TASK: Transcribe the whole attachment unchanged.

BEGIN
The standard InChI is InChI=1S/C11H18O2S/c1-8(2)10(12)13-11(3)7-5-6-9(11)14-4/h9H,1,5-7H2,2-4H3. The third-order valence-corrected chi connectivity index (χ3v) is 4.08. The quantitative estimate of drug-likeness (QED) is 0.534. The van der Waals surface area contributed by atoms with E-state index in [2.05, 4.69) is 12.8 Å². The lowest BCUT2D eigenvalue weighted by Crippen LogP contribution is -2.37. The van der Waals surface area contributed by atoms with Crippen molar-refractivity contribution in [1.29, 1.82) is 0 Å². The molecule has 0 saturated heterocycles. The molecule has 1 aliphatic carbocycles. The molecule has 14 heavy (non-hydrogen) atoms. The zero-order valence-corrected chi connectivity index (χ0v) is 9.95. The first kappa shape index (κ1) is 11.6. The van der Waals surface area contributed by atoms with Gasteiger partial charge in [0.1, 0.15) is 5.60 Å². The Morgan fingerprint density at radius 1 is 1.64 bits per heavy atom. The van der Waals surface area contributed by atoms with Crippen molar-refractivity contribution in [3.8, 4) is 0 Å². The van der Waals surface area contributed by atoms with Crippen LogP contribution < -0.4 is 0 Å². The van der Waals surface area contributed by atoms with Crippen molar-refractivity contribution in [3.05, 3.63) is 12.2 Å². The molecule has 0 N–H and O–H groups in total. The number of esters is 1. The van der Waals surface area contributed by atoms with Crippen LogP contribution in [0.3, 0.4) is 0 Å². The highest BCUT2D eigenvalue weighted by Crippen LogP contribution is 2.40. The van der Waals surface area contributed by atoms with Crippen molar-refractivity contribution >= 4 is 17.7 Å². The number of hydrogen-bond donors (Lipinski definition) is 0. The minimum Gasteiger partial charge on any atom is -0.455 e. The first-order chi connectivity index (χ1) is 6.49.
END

The standard InChI is InChI=1S/C11H18O2S/c1-8(2)10(12)13-11(3)7-5-6-9(11)14-4/h9H,1,5-7H2,2-4H3. The third-order valence-corrected chi connectivity index (χ3v) is 4.08. The quantitative estimate of drug-likeness (QED) is 0.534. The van der Waals surface area contributed by atoms with E-state index in [2.05, 4.69) is 12.8 Å². The lowest BCUT2D eigenvalue weighted by Crippen LogP contribution is -2.37. The van der Waals surface area contributed by atoms with Crippen molar-refractivity contribution in [1.29, 1.82) is 0 Å². The molecule has 0 saturated heterocycles. The molecule has 1 aliphatic carbocycles. The molecule has 14 heavy (non-hydrogen) atoms. The zero-order valence-corrected chi connectivity index (χ0v) is 9.95. The first kappa shape index (κ1) is 11.6. The van der Waals surface area contributed by atoms with Gasteiger partial charge in [0.1, 0.15) is 5.60 Å². The Morgan fingerprint density at radius 1 is 1.64 bits per heavy atom. The van der Waals surface area contributed by atoms with Crippen molar-refractivity contribution in [3.8, 4) is 0 Å². The van der Waals surface area contributed by atoms with Crippen LogP contribution < -0.4 is 0 Å². The van der Waals surface area contributed by atoms with Crippen molar-refractivity contribution in [3.05, 3.63) is 12.2 Å². The molecule has 0 N–H and O–H groups in total. The number of esters is 1. The van der Waals surface area contributed by atoms with Crippen LogP contribution in [0.3, 0.4) is 0 Å². The highest BCUT2D eigenvalue weighted by Crippen LogP contribution is 2.40. The van der Waals surface area contributed by atoms with Crippen molar-refractivity contribution >= 4 is 17.7 Å². The number of hydrogen-bond donors (Lipinski definition) is 0. The minimum Gasteiger partial charge on any atom is -0.455 e. The first-order chi connectivity index (χ1) is 6.49.